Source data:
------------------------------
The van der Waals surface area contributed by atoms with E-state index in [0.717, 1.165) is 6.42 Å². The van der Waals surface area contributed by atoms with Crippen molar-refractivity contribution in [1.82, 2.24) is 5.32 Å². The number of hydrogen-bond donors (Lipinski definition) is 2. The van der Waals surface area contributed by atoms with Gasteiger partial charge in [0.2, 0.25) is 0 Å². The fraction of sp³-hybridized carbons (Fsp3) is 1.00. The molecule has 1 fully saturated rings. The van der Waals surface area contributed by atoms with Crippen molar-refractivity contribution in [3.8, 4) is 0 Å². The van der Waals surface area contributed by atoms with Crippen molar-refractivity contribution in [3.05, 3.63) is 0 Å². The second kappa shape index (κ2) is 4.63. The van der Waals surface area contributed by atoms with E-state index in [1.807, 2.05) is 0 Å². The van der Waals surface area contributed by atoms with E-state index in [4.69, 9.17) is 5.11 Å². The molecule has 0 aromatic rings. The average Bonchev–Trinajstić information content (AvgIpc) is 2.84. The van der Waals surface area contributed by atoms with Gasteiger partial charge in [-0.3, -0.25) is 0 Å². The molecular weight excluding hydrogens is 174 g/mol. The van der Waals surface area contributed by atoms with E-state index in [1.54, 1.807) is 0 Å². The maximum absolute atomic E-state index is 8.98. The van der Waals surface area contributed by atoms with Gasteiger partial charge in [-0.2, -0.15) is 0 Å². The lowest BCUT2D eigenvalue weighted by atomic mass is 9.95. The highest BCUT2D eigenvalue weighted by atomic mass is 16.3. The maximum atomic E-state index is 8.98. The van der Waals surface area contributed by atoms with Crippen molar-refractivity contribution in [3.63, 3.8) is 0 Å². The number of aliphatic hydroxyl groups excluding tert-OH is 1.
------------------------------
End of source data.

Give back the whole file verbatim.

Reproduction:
The van der Waals surface area contributed by atoms with E-state index in [0.717, 1.165) is 6.42 Å². The van der Waals surface area contributed by atoms with Crippen molar-refractivity contribution in [1.82, 2.24) is 5.32 Å². The number of hydrogen-bond donors (Lipinski definition) is 2. The van der Waals surface area contributed by atoms with Gasteiger partial charge in [0.2, 0.25) is 0 Å². The fraction of sp³-hybridized carbons (Fsp3) is 1.00. The molecule has 1 fully saturated rings. The van der Waals surface area contributed by atoms with Crippen molar-refractivity contribution in [3.8, 4) is 0 Å². The van der Waals surface area contributed by atoms with Crippen molar-refractivity contribution in [3.05, 3.63) is 0 Å². The second kappa shape index (κ2) is 4.63. The van der Waals surface area contributed by atoms with E-state index in [1.807, 2.05) is 0 Å². The van der Waals surface area contributed by atoms with E-state index in [4.69, 9.17) is 5.11 Å². The molecule has 0 aromatic rings. The average Bonchev–Trinajstić information content (AvgIpc) is 2.84. The van der Waals surface area contributed by atoms with Gasteiger partial charge in [-0.3, -0.25) is 0 Å². The molecular weight excluding hydrogens is 174 g/mol. The van der Waals surface area contributed by atoms with E-state index in [1.54, 1.807) is 0 Å². The maximum absolute atomic E-state index is 8.98. The van der Waals surface area contributed by atoms with Gasteiger partial charge in [-0.2, -0.15) is 0 Å². The lowest BCUT2D eigenvalue weighted by atomic mass is 9.95. The highest BCUT2D eigenvalue weighted by atomic mass is 16.3. The maximum atomic E-state index is 8.98. The van der Waals surface area contributed by atoms with Crippen molar-refractivity contribution in [3.63, 3.8) is 0 Å². The number of aliphatic hydroxyl groups excluding tert-OH is 1.